DataSheet_1_Assessment of Chloroquine and Hydroxychloroquine Safety Profiles: A Systematic Review and Meta-Analysis.pdf (99.85 kB)

DataSheet_1_Assessment of Chloroquine and Hydroxychloroquine Safety Profiles: A Systematic Review and Meta-Analysis.pdf

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posted on 14.10.2020 by Lu Ren, Wilson Xu, James L. Overton, Shandong Yu, Nipavan Chiamvimonvat, Phung N. Thai

Chloroquine (CQ) and its derivative hydroxychloroquine (HCQ) have recently emerged as potential antiviral and immunomodulatory options for the treatment of 2019 coronavirus disease (COVID-19). To examine the safety profiles of these medications, we systematically evaluated the adverse events (AEs) of these medications from published randomized controlled trials (RCTs).


We systematically searched MEDLINE, the Cochrane library, the Cochrane Central Register of Controlled Trials (CENTRAL), and the for all the RCTs comparing CQ or HCQ with placebo or other active agents, published before June 20, 2020. The random-effects or fixed-effects models were used to pool the risk estimates relative ratio (RR) with 95% confidence interval (CI) for the outcomes.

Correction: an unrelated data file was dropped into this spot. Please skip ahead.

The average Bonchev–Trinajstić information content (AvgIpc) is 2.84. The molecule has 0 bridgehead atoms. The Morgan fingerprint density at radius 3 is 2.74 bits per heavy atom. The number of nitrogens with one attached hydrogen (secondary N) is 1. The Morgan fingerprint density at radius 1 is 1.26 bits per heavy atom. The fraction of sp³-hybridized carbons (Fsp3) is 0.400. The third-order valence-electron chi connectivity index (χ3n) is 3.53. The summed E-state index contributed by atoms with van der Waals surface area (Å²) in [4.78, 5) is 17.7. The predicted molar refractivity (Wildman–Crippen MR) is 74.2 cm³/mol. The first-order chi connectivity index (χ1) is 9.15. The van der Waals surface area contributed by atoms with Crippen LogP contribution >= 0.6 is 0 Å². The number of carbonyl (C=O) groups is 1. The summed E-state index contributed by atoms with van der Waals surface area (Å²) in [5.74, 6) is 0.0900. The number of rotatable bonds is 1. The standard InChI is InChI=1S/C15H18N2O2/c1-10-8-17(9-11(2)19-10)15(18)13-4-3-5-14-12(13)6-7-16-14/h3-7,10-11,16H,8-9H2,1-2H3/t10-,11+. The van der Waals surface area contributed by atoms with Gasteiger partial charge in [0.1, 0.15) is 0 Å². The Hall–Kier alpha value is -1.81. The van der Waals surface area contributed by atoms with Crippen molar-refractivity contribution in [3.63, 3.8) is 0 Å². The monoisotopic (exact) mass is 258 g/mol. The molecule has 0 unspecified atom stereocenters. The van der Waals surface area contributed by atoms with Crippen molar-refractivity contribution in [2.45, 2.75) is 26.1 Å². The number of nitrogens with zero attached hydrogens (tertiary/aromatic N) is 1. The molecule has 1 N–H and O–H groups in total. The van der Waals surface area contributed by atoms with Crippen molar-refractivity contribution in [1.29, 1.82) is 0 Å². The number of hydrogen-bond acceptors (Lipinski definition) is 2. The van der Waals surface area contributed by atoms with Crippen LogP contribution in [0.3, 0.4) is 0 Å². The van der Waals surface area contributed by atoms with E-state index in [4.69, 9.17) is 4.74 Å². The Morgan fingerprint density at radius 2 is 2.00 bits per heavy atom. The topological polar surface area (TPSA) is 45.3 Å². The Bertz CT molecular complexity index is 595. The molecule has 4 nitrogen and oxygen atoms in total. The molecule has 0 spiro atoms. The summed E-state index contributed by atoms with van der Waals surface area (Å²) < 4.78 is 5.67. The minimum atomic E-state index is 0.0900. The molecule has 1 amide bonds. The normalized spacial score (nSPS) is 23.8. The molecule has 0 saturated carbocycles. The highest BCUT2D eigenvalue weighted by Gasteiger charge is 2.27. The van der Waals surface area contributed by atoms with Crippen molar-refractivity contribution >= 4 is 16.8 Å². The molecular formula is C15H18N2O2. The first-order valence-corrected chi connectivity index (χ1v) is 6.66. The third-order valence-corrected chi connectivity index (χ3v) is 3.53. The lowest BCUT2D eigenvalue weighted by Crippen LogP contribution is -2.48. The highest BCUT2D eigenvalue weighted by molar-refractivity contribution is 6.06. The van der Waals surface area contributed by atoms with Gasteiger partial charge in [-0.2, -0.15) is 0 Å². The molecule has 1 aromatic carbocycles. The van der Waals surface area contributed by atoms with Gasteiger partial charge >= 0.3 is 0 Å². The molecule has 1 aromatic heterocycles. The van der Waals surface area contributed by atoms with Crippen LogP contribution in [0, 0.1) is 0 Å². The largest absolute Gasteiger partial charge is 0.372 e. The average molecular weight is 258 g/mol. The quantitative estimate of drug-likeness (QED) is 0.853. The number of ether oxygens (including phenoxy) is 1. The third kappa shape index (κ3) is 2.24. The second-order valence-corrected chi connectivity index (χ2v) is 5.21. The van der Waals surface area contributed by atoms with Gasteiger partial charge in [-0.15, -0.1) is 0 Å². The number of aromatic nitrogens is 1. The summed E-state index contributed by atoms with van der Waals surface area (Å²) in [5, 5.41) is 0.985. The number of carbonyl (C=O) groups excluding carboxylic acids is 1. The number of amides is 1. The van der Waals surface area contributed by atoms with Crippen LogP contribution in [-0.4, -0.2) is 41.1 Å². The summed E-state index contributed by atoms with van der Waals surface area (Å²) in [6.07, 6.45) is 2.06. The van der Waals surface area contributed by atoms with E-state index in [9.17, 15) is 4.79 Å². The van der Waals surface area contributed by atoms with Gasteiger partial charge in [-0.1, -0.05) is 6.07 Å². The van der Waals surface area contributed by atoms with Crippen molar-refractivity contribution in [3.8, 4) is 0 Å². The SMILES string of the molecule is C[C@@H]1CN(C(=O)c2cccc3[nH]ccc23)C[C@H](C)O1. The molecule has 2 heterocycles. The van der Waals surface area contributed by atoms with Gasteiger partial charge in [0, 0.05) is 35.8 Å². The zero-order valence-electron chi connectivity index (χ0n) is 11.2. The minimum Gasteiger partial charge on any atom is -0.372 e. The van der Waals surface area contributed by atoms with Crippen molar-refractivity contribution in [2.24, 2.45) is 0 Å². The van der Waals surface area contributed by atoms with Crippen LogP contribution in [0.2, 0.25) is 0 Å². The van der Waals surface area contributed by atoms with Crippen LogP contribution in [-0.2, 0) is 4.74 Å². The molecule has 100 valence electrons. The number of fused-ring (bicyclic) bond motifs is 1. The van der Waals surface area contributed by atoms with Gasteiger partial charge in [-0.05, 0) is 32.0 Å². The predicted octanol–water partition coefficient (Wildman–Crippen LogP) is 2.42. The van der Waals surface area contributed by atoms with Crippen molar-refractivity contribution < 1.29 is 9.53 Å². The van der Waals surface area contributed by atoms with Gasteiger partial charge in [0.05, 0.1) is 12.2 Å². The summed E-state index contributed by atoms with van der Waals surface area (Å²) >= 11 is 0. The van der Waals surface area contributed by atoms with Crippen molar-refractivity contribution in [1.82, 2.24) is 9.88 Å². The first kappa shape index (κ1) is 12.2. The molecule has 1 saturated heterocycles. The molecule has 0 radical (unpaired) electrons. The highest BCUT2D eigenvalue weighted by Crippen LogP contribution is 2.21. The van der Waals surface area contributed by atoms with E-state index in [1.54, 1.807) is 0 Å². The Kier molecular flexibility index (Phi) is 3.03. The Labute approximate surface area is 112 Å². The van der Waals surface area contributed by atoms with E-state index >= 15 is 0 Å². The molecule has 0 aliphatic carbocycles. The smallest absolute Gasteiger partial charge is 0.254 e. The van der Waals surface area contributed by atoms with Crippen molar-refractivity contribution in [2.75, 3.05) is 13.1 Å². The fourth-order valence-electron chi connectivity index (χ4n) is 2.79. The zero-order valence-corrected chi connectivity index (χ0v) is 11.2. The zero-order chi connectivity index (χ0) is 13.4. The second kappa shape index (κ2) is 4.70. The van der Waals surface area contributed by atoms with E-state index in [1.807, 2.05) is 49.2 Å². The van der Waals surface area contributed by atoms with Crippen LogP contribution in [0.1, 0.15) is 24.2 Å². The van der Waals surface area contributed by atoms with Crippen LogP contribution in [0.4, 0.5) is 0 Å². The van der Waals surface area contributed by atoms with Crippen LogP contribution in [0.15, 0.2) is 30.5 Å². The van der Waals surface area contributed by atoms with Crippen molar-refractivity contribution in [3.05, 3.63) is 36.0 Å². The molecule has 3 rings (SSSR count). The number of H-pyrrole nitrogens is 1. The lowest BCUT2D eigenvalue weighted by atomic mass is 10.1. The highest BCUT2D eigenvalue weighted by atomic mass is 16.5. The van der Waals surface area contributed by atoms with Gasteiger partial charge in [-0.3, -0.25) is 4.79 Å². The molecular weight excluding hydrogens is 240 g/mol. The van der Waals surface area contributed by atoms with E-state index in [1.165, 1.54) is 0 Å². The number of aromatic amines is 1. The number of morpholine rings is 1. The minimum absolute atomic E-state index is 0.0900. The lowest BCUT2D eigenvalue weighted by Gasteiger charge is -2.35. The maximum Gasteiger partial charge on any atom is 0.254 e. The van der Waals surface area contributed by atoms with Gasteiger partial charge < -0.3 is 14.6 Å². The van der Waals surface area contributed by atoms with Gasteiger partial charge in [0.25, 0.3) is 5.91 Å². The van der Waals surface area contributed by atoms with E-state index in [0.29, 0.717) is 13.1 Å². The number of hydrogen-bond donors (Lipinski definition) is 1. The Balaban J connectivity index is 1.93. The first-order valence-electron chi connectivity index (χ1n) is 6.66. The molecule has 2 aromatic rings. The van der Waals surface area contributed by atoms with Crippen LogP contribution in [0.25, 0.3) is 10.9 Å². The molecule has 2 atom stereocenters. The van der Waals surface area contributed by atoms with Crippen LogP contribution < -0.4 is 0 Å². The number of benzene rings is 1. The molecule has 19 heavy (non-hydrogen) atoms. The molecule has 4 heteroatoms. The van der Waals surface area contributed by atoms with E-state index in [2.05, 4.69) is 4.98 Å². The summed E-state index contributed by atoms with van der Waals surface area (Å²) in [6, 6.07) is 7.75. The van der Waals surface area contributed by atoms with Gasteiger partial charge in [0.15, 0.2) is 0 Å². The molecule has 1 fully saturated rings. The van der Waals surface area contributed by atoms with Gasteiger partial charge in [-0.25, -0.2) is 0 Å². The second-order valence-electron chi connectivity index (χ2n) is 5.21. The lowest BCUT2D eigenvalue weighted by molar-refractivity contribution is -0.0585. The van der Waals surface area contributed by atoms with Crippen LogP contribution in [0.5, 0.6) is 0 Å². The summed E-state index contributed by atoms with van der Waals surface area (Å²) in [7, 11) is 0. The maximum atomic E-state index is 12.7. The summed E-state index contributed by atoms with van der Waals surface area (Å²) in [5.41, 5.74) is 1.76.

The literature search yielded 23 and 19 studies for CQ and HCQ, respectively, that satisfied our inclusion criteria. Of these studies, we performed meta-analysis on 6 studies for CQ and 18 studies for HCQ. We did not limit our analysis to published records involving viral treatment alone; data also included the usage of either CQ or HCQ for the treatment of other diseases. The trials for the CQ consisted of a total of 2,137 participants (n = 1,077 CQ, n = 1,060 placebo), while the trials for HCQ involved 2,675 participants (n = 1,345 HCQ and n = 1,330 control). The overall mild and total AEs were significantly higher in CQ-treated non–COVID-19 patients, HCQ-treated non–COVID-19 patients, and HCQ-treated COVID-19 patients. The AEs were further categorized into four groups and analyses revealed that neurologic, gastrointestinal (GI), dermatologic, and sensory AEs were higher in participants taking CQ compared to placebo, while GI, dermatologic, sensory, and cardiovascular AEs were higher in HCQ-treated COVID-19 patients compared to control patients. Moreover, subgroup analysis suggested higher AEs with respect to dosage and duration in HCQ group. Data were acquired from studies with perceived low risk of bias, so plausible bias is unlikely to seriously affect the main findings of the current study.


Taken together, we found that participants taking either CQ or HCQ exhibited more AEs than participants taking placebo or control. Precautionary measures should be taken when using these drugs to treat COVID-19. The meta-analysis was registered on OSF (


The meta-analysis was registered on OSF (